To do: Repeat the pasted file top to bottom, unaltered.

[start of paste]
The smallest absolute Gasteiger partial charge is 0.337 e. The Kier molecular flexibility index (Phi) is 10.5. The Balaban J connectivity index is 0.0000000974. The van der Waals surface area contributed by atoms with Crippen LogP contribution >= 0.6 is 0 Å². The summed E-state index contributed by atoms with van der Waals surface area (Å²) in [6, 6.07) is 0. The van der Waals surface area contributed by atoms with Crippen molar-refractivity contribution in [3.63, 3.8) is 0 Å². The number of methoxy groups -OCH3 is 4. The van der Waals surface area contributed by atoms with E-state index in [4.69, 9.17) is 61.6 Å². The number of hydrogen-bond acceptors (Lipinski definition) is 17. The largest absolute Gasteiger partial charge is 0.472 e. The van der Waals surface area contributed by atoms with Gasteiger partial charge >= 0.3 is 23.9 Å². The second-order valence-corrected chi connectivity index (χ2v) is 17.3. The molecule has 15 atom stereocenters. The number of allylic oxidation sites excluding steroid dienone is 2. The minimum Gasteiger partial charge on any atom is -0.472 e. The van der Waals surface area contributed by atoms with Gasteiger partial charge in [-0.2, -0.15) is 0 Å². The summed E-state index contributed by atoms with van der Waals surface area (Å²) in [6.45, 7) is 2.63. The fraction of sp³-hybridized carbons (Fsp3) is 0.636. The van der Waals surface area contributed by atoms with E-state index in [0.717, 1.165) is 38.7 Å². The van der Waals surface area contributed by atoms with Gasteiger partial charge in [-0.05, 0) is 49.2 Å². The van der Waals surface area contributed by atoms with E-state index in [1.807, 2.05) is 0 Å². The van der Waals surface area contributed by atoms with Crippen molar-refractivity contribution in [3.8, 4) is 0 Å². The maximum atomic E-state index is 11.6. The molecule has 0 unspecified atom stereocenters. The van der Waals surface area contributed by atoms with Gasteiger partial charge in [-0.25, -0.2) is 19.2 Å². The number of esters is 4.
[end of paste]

The smallest absolute Gasteiger partial charge is 0.337 e. The Kier molecular flexibility index (Phi) is 10.5. The Balaban J connectivity index is 0.0000000974. The van der Waals surface area contributed by atoms with Crippen LogP contribution >= 0.6 is 0 Å². The summed E-state index contributed by atoms with van der Waals surface area (Å²) in [6, 6.07) is 0. The van der Waals surface area contributed by atoms with Crippen molar-refractivity contribution in [3.63, 3.8) is 0 Å². The number of methoxy groups -OCH3 is 4. The van der Waals surface area contributed by atoms with E-state index in [4.69, 9.17) is 61.6 Å². The number of hydrogen-bond acceptors (Lipinski definition) is 17. The largest absolute Gasteiger partial charge is 0.472 e. The van der Waals surface area contributed by atoms with Gasteiger partial charge >= 0.3 is 23.9 Å². The second-order valence-corrected chi connectivity index (χ2v) is 17.3. The molecule has 15 atom stereocenters. The number of allylic oxidation sites excluding steroid dienone is 2. The minimum Gasteiger partial charge on any atom is -0.472 e. The van der Waals surface area contributed by atoms with Gasteiger partial charge in [-0.2, -0.15) is 0 Å². The summed E-state index contributed by atoms with van der Waals surface area (Å²) in [6.45, 7) is 2.63. The fraction of sp³-hybridized carbons (Fsp3) is 0.636. The van der Waals surface area contributed by atoms with E-state index in [0.717, 1.165) is 38.7 Å². The van der Waals surface area contributed by atoms with Gasteiger partial charge in [-0.05, 0) is 49.2 Å². The van der Waals surface area contributed by atoms with E-state index in [1.807, 2.05) is 0 Å². The van der Waals surface area contributed by atoms with Crippen molar-refractivity contribution in [3.8, 4) is 0 Å². The maximum atomic E-state index is 11.6. The molecule has 0 unspecified atom stereocenters. The van der Waals surface area contributed by atoms with Gasteiger partial charge in [-0.25, -0.2) is 19.2 Å². The number of esters is 4.